Slavery by the Numbers

Published:December 1, 2011 by Brendan Wolfe

80: The approximate percentage of enslaved Africans among the total number of people who embarked for the Americas between 1500 and 1820. (Source)

12.5 million: The approximate number of enslaved Africans transported to the Americas between 1500 and 1866. (Source)

35,000: The maximum number of enslaved Africans brought to the area that was or would be the United States in any single year between 1619 and 1865. (Source)

15: The percentage of enslaved Africans who died, on average, during the Middle Passage. (Source)

“They loved this”: How an Alabama public school teacher describes his/her class’s reenactment of the Middle Passage. (Source)

Less than 4: The percentage of the total number of enslaved Africans transported to the New World who were imported to the area that became the United States. (Source)

90: The percentage of the total number of enslaved Africans transported to the New World who were imported to Brazil and the Caribbean. (Source)

33: The percentage of South Carolina’s enslaved labor force early in the 1700s made up of American Indians. (Source)

4 to 1: The ratio of white servants to enslaved Africans in Virginia late in the 1670s. (Source)

4 to 1: The ratio of enslaved Africans to white servants in Virginia early in the 1690s. (Source)

1 in 7: Chance that a New York State resident in 1776 was enslaved. (Source)

25: The approximate percentage of the total number of enslaved Africans transported to the Americas who came after Britain outlawed the slave trade in 1807. (Source)

$97,100,000,000,000: Estimated value of the labor performed by black slaves in America between 1619 and 1865, compounded at 6 percent interest through 1993. (Source)

1: Votes by which eighteenth-century lawmakers in the United States rejected outlawing slavery in all future states beyond the original thirteen. (Source)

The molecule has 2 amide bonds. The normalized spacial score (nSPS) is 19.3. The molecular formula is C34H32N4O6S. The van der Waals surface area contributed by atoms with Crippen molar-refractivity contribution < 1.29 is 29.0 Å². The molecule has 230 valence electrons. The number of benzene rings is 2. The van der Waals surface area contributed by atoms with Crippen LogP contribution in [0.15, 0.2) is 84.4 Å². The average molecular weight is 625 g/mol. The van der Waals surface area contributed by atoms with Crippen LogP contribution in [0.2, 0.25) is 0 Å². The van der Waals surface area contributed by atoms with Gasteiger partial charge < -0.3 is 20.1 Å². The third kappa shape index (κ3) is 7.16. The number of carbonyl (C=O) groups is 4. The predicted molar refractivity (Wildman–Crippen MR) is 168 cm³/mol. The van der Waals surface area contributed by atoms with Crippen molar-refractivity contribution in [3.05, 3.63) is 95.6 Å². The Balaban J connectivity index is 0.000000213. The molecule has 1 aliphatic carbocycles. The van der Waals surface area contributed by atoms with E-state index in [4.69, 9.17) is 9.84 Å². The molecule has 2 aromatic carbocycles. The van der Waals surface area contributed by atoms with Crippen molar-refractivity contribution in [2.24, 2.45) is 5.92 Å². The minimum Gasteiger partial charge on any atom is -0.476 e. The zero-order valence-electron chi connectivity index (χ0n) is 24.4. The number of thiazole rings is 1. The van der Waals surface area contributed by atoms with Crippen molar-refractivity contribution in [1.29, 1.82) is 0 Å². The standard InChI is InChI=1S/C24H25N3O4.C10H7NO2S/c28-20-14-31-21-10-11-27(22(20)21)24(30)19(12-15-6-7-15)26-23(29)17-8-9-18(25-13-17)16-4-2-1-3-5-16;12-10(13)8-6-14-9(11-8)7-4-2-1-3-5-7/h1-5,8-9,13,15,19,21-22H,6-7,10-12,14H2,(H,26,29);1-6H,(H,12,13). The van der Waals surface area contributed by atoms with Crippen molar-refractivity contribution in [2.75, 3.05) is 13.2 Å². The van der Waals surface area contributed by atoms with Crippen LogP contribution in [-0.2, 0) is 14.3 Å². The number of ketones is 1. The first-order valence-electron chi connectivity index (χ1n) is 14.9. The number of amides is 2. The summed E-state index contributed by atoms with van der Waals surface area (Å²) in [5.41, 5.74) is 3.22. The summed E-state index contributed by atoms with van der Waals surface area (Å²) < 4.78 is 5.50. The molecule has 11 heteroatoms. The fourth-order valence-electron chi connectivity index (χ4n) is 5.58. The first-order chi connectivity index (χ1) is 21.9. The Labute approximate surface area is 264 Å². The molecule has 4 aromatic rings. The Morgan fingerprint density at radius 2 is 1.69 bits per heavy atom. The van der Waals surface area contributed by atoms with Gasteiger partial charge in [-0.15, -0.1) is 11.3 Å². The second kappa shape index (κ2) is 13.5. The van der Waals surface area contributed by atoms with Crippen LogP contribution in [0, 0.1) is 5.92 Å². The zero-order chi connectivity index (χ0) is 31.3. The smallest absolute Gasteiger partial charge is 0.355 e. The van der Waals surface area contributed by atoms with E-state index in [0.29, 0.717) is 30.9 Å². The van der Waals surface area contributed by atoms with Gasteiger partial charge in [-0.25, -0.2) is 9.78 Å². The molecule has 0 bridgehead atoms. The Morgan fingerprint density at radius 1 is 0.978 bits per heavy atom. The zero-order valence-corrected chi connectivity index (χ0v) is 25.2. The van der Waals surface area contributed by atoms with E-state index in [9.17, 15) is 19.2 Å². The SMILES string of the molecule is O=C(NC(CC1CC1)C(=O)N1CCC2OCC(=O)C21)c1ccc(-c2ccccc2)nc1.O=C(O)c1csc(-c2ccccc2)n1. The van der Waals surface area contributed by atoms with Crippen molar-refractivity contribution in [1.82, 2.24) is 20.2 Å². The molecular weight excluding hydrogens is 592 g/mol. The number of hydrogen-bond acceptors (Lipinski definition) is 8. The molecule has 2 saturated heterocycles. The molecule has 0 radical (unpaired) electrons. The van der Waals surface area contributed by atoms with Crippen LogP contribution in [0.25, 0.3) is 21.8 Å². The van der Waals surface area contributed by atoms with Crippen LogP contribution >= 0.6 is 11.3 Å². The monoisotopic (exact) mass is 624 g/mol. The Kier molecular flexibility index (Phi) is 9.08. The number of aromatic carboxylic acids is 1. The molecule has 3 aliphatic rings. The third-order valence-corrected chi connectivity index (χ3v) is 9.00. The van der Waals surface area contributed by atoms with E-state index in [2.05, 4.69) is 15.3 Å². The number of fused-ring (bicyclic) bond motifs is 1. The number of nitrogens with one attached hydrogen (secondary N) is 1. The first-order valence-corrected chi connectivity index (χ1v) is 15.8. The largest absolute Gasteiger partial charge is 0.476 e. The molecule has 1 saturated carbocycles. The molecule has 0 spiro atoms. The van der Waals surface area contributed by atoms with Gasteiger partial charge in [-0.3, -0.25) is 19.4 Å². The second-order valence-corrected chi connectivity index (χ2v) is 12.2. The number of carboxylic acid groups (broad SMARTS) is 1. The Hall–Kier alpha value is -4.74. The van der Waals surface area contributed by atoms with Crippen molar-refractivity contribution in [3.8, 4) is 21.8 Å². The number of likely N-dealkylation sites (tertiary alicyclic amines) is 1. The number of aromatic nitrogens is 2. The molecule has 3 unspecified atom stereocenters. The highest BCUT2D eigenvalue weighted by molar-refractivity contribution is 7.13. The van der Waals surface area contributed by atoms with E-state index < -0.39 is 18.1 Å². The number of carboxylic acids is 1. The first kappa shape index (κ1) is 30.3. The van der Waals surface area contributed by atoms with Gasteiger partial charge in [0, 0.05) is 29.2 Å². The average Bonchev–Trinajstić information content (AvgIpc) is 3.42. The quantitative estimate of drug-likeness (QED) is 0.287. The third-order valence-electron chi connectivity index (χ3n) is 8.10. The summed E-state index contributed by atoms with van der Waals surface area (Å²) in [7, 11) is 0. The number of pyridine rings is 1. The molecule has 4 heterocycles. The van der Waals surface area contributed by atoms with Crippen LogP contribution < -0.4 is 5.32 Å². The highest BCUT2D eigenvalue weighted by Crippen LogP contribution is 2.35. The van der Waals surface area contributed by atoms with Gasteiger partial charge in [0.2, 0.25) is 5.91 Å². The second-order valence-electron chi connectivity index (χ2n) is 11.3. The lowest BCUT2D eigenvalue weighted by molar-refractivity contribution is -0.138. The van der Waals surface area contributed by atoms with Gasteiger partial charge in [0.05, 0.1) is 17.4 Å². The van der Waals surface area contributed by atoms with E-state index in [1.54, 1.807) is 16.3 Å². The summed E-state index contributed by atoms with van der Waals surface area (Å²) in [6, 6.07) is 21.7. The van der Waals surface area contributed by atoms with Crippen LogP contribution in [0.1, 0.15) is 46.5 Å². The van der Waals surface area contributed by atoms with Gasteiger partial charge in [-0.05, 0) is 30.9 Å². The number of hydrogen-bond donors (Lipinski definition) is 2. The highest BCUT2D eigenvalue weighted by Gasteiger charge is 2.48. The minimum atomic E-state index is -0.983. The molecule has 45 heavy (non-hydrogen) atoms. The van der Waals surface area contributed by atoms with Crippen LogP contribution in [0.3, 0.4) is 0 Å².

55: The number of white people killed in Southampton County, Virginia, during Nat Turner’s rebellion in August 1831. (Source)

15: Votes by which Virginia lawmakers rejected outlawing slavery in the commonwealth on January 25, 1832. (Source)

500: Estimated number of anti-slavery petitions sent to the United States Congress between 1835 and 1836. (Source)

7.5: Percentage of all free blacks in the United States in 1830 who owned slaves. (Source)

12: Percentage of all free blacks in Virginia in 1830 who owned slaves. (Source)

1 to 1: Ratio of the average 1850 price in Texas of a healthy male slave to that of 200 acres of prime farmland. (Source)

490,865: Total number of slaves in Virginia in 1860. (Source)

30.7: Percentage of slaves among total Virginia population in 1860. (Source)

52.2: Percentage of slaves among total Albemarle County, Virginia, population in 1860. (Source)

$15: Price an Indiana historical museum charged in 1999 for visitors to spend 90 minutes as a runaway slave. (Source)

2 to 1: Estimated ratio of white to black runaways in an Indiana historical museum’s slavery reenactments in 1999. (Source)

2: Number of months after the Civil War ended that slaves in Texas were told of their emancipation. (Source)

IMAGE: Middle Passage by Robert Claiborne Morris

Discussion

41 Comments on “Slavery by the Numbers”

  1. Heather

    Regarding the fact that slaves in Texas did not learn of their emancipation until two months after the war (and 2 1/2 years after the Emancipation Proclamation)– see the significance of “Juneteenth”. As a native Virginian, I learned this when I lived in Texas.

    1. Katherine

      FYI Gen Granger and 2000 federal troops landed on Galveston Island on June 18th The next day Gen. Granger stated with the emancipation that “The freedmen are advised to remain quietly at their present homes and work for wages. They are informed that they will not be allowed to collect at military posts and that they will not be supported in idleness either there or elsewhere.” On June 23 the last Confederate General surrendered in Oklahoma. Communication was slow back in the day

  2. Brendan Wolfe Post author

    Thanks for your comment, Heather. You are correct: the origins of the Juneteenth holiday date to the day, two months after the end of the war, when slaves in Texas were informed that they actually were former slaves. Which is to say, free men and women.

  3. Alan Glover

    What was the total American population of Black slaves from 1619 to 1865, including those born here?

    1. andrei lampkin

      I would like to know the answer to this question. I would also like to know the percentage of native Americans who owned slaves in America.

      1. James